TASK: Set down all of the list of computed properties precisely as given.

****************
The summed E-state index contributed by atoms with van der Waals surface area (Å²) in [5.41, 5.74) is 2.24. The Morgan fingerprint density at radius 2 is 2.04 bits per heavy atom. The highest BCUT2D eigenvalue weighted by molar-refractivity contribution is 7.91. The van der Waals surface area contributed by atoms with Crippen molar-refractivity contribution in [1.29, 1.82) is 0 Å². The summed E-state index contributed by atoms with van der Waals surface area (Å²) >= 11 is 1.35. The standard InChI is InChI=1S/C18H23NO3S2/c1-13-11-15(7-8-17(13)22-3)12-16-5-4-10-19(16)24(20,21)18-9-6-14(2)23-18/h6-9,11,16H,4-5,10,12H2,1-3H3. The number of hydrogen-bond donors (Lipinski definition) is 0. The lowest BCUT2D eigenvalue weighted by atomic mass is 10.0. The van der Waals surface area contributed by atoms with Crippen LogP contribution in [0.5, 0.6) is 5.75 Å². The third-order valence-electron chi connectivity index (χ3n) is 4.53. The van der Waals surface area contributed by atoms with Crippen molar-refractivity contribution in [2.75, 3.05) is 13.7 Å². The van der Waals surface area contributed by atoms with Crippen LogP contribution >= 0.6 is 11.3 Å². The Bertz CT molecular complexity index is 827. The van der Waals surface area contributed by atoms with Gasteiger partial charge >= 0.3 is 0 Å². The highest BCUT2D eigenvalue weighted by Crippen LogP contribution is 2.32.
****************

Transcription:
The summed E-state index contributed by atoms with van der Waals surface area (Å²) in [5.41, 5.74) is 2.24. The Morgan fingerprint density at radius 2 is 2.04 bits per heavy atom. The highest BCUT2D eigenvalue weighted by molar-refractivity contribution is 7.91. The van der Waals surface area contributed by atoms with Crippen molar-refractivity contribution in [1.29, 1.82) is 0 Å². The summed E-state index contributed by atoms with van der Waals surface area (Å²) >= 11 is 1.35. The standard InChI is InChI=1S/C18H23NO3S2/c1-13-11-15(7-8-17(13)22-3)12-16-5-4-10-19(16)24(20,21)18-9-6-14(2)23-18/h6-9,11,16H,4-5,10,12H2,1-3H3. The number of hydrogen-bond donors (Lipinski definition) is 0. The lowest BCUT2D eigenvalue weighted by atomic mass is 10.0. The van der Waals surface area contributed by atoms with Crippen LogP contribution in [0.5, 0.6) is 5.75 Å². The third-order valence-electron chi connectivity index (χ3n) is 4.53. The van der Waals surface area contributed by atoms with Crippen molar-refractivity contribution in [2.75, 3.05) is 13.7 Å². The van der Waals surface area contributed by atoms with Crippen LogP contribution >= 0.6 is 11.3 Å². The Bertz CT molecular complexity index is 827. The van der Waals surface area contributed by atoms with Gasteiger partial charge >= 0.3 is 0 Å². The highest BCUT2D eigenvalue weighted by Crippen LogP contribution is 2.32.